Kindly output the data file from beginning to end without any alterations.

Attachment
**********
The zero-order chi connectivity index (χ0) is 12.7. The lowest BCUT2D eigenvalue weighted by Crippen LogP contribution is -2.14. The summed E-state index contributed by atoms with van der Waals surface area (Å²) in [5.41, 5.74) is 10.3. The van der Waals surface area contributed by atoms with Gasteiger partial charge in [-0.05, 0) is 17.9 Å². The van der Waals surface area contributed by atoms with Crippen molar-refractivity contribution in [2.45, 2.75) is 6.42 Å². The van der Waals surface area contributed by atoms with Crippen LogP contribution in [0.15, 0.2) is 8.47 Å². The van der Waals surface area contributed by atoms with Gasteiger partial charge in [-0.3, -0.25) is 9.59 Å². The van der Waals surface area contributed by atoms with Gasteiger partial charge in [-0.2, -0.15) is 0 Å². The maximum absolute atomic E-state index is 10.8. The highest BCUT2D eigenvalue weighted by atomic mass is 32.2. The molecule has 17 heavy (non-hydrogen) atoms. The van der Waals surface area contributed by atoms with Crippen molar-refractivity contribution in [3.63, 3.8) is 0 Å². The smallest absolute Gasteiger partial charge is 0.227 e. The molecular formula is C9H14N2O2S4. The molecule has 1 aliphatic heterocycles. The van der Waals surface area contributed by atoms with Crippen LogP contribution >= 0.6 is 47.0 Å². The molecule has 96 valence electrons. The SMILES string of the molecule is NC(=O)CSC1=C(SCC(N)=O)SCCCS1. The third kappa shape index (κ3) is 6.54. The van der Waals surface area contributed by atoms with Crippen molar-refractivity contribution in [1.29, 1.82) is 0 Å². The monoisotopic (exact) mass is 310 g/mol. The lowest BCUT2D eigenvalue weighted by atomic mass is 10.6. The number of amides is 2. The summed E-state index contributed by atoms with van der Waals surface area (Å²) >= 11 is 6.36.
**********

The zero-order chi connectivity index (χ0) is 12.7. The lowest BCUT2D eigenvalue weighted by Crippen LogP contribution is -2.14. The summed E-state index contributed by atoms with van der Waals surface area (Å²) in [5.41, 5.74) is 10.3. The van der Waals surface area contributed by atoms with Gasteiger partial charge in [-0.05, 0) is 17.9 Å². The van der Waals surface area contributed by atoms with Crippen molar-refractivity contribution in [2.45, 2.75) is 6.42 Å². The van der Waals surface area contributed by atoms with Crippen LogP contribution in [0.15, 0.2) is 8.47 Å². The van der Waals surface area contributed by atoms with Gasteiger partial charge in [-0.3, -0.25) is 9.59 Å². The van der Waals surface area contributed by atoms with Gasteiger partial charge in [-0.2, -0.15) is 0 Å². The maximum absolute atomic E-state index is 10.8. The highest BCUT2D eigenvalue weighted by atomic mass is 32.2. The molecule has 17 heavy (non-hydrogen) atoms. The van der Waals surface area contributed by atoms with Crippen molar-refractivity contribution in [3.63, 3.8) is 0 Å². The smallest absolute Gasteiger partial charge is 0.227 e. The molecular formula is C9H14N2O2S4. The molecule has 1 aliphatic heterocycles. The van der Waals surface area contributed by atoms with Crippen LogP contribution >= 0.6 is 47.0 Å². The molecule has 96 valence electrons. The SMILES string of the molecule is NC(=O)CSC1=C(SCC(N)=O)SCCCS1. The third kappa shape index (κ3) is 6.54. The van der Waals surface area contributed by atoms with Crippen molar-refractivity contribution in [1.29, 1.82) is 0 Å². The monoisotopic (exact) mass is 310 g/mol. The lowest BCUT2D eigenvalue weighted by atomic mass is 10.6. The number of amides is 2. The summed E-state index contributed by atoms with van der Waals surface area (Å²) >= 11 is 6.36.